Order of the Phoenix, while an undeniably moody affair, really brought out some comedic moments that were most likely funny for all the wrong reasons. While I agree the sets were dark and oh there was angst, I walked out going “that was a LOT funnier than the book was” – because it was played that way. Maybe it was just my group in the theater, but I don’t think so. Order was a bit campier than the book, and I’m still undecided if that was a good thing. There was some much needed levity, but there was also levity in the entire wrong places; more than one time I was thinking “no this is wrong, that’s not supposed to be funny.. heh”.
This is the spoiler review.
Dumbledore’s Army was well done. The effects were great in this regard – I liked the patronus scene, although the ‘floating Nigel’ thing was only funny once.
The Prophecy was handled fine, and as a bonus – Trelawney’s spooky voice. It almost made it look like anyone could hear the prophecy as Harry was handling it though, and I didn’t like that. Then I realized it’s unlikely anyone else on the DA side heard, or they wouldn’t have just bounced off at the end of the year on to the train like nothing happened.
The fight scenes at the Ministry of Magic were excellent but there weren’t nearly enough injuries involved. It really looks like the DA won with a few scratches and walked on out, no big thing. The whole treatment of it was mostly like “Sup?” “Yay we just fought off Death Eaters!” “Oh yeah, whatever. Chocolate frog?”
The use of flashbacks was wonderful and kept a much needed continuity to things across films. The attention to details were astounding – Harry’s picture of James and Lily we first saw in Azkaban, the dreadful cat plates in Umbridge’s office, things like that. Sirius in the fireplace was done differently than in Goblet but I liked this version better. The Ministry decrees were done with appropriate amount of pomp and dread. The twins leaving Hogwarts was fantastically flashy. I would have loved to see a swamp in the hall as Umbridge ran out into it but that would probably have been too much and handled poorly. The centaur scene was great. Now that we know the director has a grasp on appropriate use of flashbacks, Half-Blood Prince should be handled with relative ease.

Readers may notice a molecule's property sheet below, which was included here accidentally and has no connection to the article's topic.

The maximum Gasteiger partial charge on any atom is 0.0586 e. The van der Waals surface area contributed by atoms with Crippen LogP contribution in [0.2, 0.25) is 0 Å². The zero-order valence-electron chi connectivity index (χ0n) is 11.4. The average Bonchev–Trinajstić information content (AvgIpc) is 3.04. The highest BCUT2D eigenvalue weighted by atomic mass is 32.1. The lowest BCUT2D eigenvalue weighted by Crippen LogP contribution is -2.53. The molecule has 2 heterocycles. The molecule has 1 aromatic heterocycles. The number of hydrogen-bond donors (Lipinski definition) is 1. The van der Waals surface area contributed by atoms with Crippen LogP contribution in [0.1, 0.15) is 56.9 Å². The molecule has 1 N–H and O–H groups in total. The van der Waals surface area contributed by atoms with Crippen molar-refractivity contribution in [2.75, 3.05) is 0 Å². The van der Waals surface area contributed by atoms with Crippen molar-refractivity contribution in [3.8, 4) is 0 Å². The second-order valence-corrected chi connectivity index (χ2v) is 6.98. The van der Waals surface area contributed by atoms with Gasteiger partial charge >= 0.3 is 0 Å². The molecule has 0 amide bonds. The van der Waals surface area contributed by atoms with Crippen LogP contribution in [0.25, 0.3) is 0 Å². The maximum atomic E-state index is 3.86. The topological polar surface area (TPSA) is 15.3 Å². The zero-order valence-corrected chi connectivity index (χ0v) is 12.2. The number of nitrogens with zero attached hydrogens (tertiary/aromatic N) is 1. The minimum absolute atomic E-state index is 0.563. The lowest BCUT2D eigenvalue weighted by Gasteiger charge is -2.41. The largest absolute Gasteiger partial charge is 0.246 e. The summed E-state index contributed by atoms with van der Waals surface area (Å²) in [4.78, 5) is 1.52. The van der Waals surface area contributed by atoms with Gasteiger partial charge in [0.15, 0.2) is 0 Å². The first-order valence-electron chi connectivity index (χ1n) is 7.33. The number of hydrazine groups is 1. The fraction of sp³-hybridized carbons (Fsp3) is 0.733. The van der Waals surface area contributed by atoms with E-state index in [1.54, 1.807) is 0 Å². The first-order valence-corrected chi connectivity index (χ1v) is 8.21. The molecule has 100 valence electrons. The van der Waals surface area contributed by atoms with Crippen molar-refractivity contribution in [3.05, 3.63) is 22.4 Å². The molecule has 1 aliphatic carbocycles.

The main problem was not with what got left out – the film did manage to hit the highlights of most of the important stuff, but the problem lies how things that were left in got handled. Unfortunately for Order, that’s a lot of what things were – highlights. If something’s going to be deemed important enough to leave in, then don’t just drill to the core like a bullet point list of things you have to check off, take a minute and throw down a little nuance along the way. Fog is not nuance! Transitions were a little weak. You could see where cutting to a commercial break would happen in some points – editing was clearly off in places – too long in some, not enough in others.
A movie of highlights isn’t a bad thing, but it isn’t a great thing. The book was too long. Far too long. This is almost a universal “yeah” within the fanbase. The movie is a good set of Cliff Notes, and if you’re only watching the movies you can still get the point of the story – Order is two stories in one – Voldemort’s “weapon” and the “Hogwarts Rebellion”. Both of these mini-stories got covered with a start and finish.